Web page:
The Local Government Association (LGA) has called for councils to be granted greater powers in order to tackle rogue landlords and stop them from taking advantage of vulnerable tenants.
Representing over 370 councils across England and Wales, the LGA has demanded that tougher sentencing guidelines are introduced, alongside a wider range of penalties. This, it feels, will help to rid the Private Rented Sector of the minority of landlords who plan on exploiting their tenants.
Changing the Housing Act to include tougher sanctions on more serious housing offences could see landlords facing community service or even a prison sentence, something that the LGA welcomes. The LGA believes that too many landlords are given minimal fines, which do nothing to deter them from their unlawful behavior.
Speaking on BBC Breakfast, vice chairman of the LGA Gerald Vernon-Jackson called for larger fines that are more relative to the landlords’ income.
Mr Vernon-Jackson said, ‘it’s like fining a premiership footballer £1,000 when he’s earning £200,000 a week-he is not going to notice.’
To draw attention to the root of their calls, the LGA has highlighted a number of examples where punishments for rogue landlords could be seen as too lenient.
In Coventry, a landlord was fined just £100 after six tenants were forced to live in a home for a year without fire alarms and an escape route. Meanwhile, a landlord in Redbridge who failed to comply with an improvement notice to deal with an infestation of mice and cockroaches was fined just £3,000. During this time, ten tenants were forced to share a mouldy, damp kitchen.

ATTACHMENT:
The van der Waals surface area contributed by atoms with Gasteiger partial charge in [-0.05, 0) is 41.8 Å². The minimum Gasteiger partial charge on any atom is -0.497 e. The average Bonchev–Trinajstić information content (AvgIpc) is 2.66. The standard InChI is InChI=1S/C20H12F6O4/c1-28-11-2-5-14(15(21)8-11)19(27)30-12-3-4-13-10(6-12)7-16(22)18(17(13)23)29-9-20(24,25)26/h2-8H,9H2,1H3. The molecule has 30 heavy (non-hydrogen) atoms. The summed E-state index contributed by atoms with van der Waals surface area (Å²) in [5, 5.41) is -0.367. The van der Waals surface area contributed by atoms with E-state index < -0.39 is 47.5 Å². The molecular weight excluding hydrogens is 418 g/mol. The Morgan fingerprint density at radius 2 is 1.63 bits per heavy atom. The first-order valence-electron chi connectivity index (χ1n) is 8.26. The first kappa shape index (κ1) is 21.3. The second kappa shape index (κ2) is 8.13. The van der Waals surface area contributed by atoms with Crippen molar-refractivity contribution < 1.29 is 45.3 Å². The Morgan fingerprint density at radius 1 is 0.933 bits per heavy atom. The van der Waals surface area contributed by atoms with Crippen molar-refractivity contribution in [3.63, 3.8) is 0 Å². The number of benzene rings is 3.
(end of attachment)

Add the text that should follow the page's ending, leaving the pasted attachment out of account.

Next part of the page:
Alongside tougher sanctions, the organisation want to see more clarification on what constitutes a ‘fit and proper,’ person who is able to hold a landlord licence. In addition, the LGA says that it supports the notion of a blacklist for landlords who persistently offend, but have concerns into how this will be funded.
‘The courts need to punish rogue landlords proportionately and there should be a consistent standard when it comes to licensing, ‘said Councillor Peter Box, LGA housing spokesman. ‘We know that the majority of tenants are satisfied with their accommodation, but that shouldn’t distract from the fact there are far too many rogue landlords creating misery for people who often see themselves as having little choice but to put up with it,’ he continued.
Mr Box went on to say that, ‘it is no coincidence that problems are more prevalent in areas where economic conditions and the local housing market have driven demand higher than supply and we need to recognise that the real solution is creating conditions where landlords can’t afford to neglect their responsibilities.’